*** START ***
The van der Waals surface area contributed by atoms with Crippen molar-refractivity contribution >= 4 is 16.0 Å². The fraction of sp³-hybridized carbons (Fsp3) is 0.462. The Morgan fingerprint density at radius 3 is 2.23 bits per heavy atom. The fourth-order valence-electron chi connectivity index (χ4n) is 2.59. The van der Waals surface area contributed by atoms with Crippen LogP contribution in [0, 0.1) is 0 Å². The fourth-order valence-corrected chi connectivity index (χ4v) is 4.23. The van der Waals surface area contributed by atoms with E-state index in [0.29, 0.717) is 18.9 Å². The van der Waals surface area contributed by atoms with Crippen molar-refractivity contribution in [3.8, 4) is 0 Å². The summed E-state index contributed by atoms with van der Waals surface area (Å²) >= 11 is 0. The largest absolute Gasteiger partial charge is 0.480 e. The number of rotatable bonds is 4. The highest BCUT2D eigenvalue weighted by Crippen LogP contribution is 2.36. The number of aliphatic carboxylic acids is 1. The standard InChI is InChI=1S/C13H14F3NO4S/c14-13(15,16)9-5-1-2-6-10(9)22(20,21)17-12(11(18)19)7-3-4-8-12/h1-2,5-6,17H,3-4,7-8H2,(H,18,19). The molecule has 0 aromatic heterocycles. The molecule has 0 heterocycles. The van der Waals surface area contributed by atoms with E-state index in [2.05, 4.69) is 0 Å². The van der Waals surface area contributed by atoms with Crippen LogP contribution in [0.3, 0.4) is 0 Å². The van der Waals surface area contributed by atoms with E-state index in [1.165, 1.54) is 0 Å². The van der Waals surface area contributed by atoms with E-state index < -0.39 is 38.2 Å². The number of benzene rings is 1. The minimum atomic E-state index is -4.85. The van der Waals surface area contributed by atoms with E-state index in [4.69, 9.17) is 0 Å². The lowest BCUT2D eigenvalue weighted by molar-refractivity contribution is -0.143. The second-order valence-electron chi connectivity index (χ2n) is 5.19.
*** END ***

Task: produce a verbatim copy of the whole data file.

The van der Waals surface area contributed by atoms with Crippen molar-refractivity contribution >= 4 is 16.0 Å². The fraction of sp³-hybridized carbons (Fsp3) is 0.462. The Morgan fingerprint density at radius 3 is 2.23 bits per heavy atom. The fourth-order valence-electron chi connectivity index (χ4n) is 2.59. The van der Waals surface area contributed by atoms with Crippen LogP contribution in [0, 0.1) is 0 Å². The fourth-order valence-corrected chi connectivity index (χ4v) is 4.23. The van der Waals surface area contributed by atoms with E-state index in [0.29, 0.717) is 18.9 Å². The van der Waals surface area contributed by atoms with Crippen molar-refractivity contribution in [3.8, 4) is 0 Å². The summed E-state index contributed by atoms with van der Waals surface area (Å²) >= 11 is 0. The largest absolute Gasteiger partial charge is 0.480 e. The number of rotatable bonds is 4. The highest BCUT2D eigenvalue weighted by Crippen LogP contribution is 2.36. The number of aliphatic carboxylic acids is 1. The standard InChI is InChI=1S/C13H14F3NO4S/c14-13(15,16)9-5-1-2-6-10(9)22(20,21)17-12(11(18)19)7-3-4-8-12/h1-2,5-6,17H,3-4,7-8H2,(H,18,19). The molecule has 0 aromatic heterocycles. The molecule has 0 heterocycles. The van der Waals surface area contributed by atoms with E-state index in [2.05, 4.69) is 0 Å². The van der Waals surface area contributed by atoms with Crippen LogP contribution in [0.3, 0.4) is 0 Å². The van der Waals surface area contributed by atoms with E-state index in [1.165, 1.54) is 0 Å². The van der Waals surface area contributed by atoms with E-state index < -0.39 is 38.2 Å². The number of benzene rings is 1. The minimum atomic E-state index is -4.85. The van der Waals surface area contributed by atoms with E-state index in [4.69, 9.17) is 0 Å². The lowest BCUT2D eigenvalue weighted by molar-refractivity contribution is -0.143. The second-order valence-electron chi connectivity index (χ2n) is 5.19.